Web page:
Hugh Nicoll's Blog

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Tinderbox: love and support

May 7th, 2005 · 1 Comment

Mark posted a link to a testimonial from William Cole the other day on Tinderbox support. Doug now has a link on his blog, so I just have to jump in with my own story. The preface is that I met Mark, Doug, Alwin and bunch of other wonderful Tinderbox folk last fall in San Francisco at Tinderbox Weekend. There were several aha! moments during the weekend, and it proved to be a very useful and fun event.

I’ve been using Tinderbox for a few years, and before that was a Storyspace user, finding it almost impossible to do real writing in a word processor. I need the options for lateral thinking that tools like Tinderbox can provide. I’m currently keeping my teaching notes, course planning notes, and research and writing notes in Tinderbox. And because I am devoted to a qualitative, narrative approach to research and interaction with my students I need to keep accurate but free-form records of classroom activities, project logs, student work, etc. The monster in all of this is my yearly “Introduction to American Studies” lecture course which usually draws 150-160 students. In my on-going efforts to develop a more learner-centered approach to teaching even in this large lecture room setting, Tinderbox is proving my best ally.

The other day, knowing that there must be a way to import an excel spread sheet of the current enrollees into Tinderbox as separate notes, I started mucking about. I exported the two columns I needed from Excel, but then got stuck trying to figure out how to automate the next step: getting the data into Tinderbox. I went a bit astray, trying to conceptualize regex solutions (Thanks Doug for turning me on to their fundamental importance to thinking in computing space!), Automator or AppleScript, or something, … but I was also thinking there must be a totally obvious and simple way to do this, Mark must have already done this, … (but it was late, I was tired, impatient,)… and though I had searched the Tinderbox manual for “import” options, I felt I was dead-ending, so I sent Mark an email describing what I was trying to do. In just over an hour, I had my answer direct from Mark: drop the tab-delimited file into a Tinderbox document, then use the Explode command (in the Note menu) using the \r (return character on Macs), and presto-chango! you’ve got exactly what you want — each line of your data-set as a separate note. With this basic, but incomparable functionality, combined with the use of simple agents, the record-keeping management of my time-hungry teaching style is a dream come true.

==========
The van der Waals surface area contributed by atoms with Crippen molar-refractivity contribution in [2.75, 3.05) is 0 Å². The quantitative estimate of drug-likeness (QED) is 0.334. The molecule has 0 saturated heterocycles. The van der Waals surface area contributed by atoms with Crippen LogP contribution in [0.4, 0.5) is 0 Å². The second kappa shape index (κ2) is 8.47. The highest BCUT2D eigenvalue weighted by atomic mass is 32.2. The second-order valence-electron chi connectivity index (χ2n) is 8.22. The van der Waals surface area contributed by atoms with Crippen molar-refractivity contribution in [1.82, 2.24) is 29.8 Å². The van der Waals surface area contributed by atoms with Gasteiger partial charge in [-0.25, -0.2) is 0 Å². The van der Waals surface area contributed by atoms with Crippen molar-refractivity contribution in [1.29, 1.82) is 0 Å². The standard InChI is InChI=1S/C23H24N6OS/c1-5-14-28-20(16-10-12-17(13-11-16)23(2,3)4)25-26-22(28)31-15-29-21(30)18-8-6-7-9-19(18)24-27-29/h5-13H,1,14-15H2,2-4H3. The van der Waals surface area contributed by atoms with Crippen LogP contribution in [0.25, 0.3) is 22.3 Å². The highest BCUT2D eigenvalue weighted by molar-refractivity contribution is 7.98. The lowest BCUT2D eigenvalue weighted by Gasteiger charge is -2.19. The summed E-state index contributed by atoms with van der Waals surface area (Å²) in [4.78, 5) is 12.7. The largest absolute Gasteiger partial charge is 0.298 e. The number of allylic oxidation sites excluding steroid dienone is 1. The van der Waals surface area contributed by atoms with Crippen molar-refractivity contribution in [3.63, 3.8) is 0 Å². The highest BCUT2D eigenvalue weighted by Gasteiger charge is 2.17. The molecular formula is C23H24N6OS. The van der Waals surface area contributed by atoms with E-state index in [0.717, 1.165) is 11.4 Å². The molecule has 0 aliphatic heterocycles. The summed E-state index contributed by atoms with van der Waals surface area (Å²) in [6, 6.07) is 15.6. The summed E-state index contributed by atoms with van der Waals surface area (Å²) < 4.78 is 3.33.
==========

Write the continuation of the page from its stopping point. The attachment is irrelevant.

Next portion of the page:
For example, several weeks ago I asked this year’s 150 members of the American studies lecture to form research teams of four or five, choose a topic, and start planning a ten-minute presentation for the whole class. With 150 members, and the inevitable vicissitudes, the result of the group formation process is that we have 33 groups, and the presentations have to be scheduled. We devoted an hour and a bit to negotiating the schedule and topic selection process so that there no redundancies (Five presentations on “McDonald’s” “Coca Cola” or “Hollywood”, etc. — Thanks, but…!) and I took the schedule notes (on paper) back to my office, and created Tinderbox notes for each group including the leader’s contact info, topic, and presentation date. Then in another one of those trivial but terrific Tinderbox moments, I created agents for each of the presentation dates (9 June through 14 July), and had the 33 groups sorted by weeks. Sending reminder emails to the group leaders, and keeping my notes on the student presentations will be wonderfully simple, and I can even use Tinderbox’s linking features to remind me of the location of student group Powerpoint files, add research recommendations, and on and on and on….

So hear! hear! and hip horray for our beloved Tinderbox (and Mark, Elin, Alwin, Doug, and all)

Tags: General

1 response so far ↓

  • 1 GLH » Recognizing the difference // May 9, 2005 at 4:26 am


    Recognizing the difference

    Doug Miller, William Cole, and Hugh Nicoll are commenting on Mark Bernstein’s and Eastgate’s response time to questions, issues, an […]

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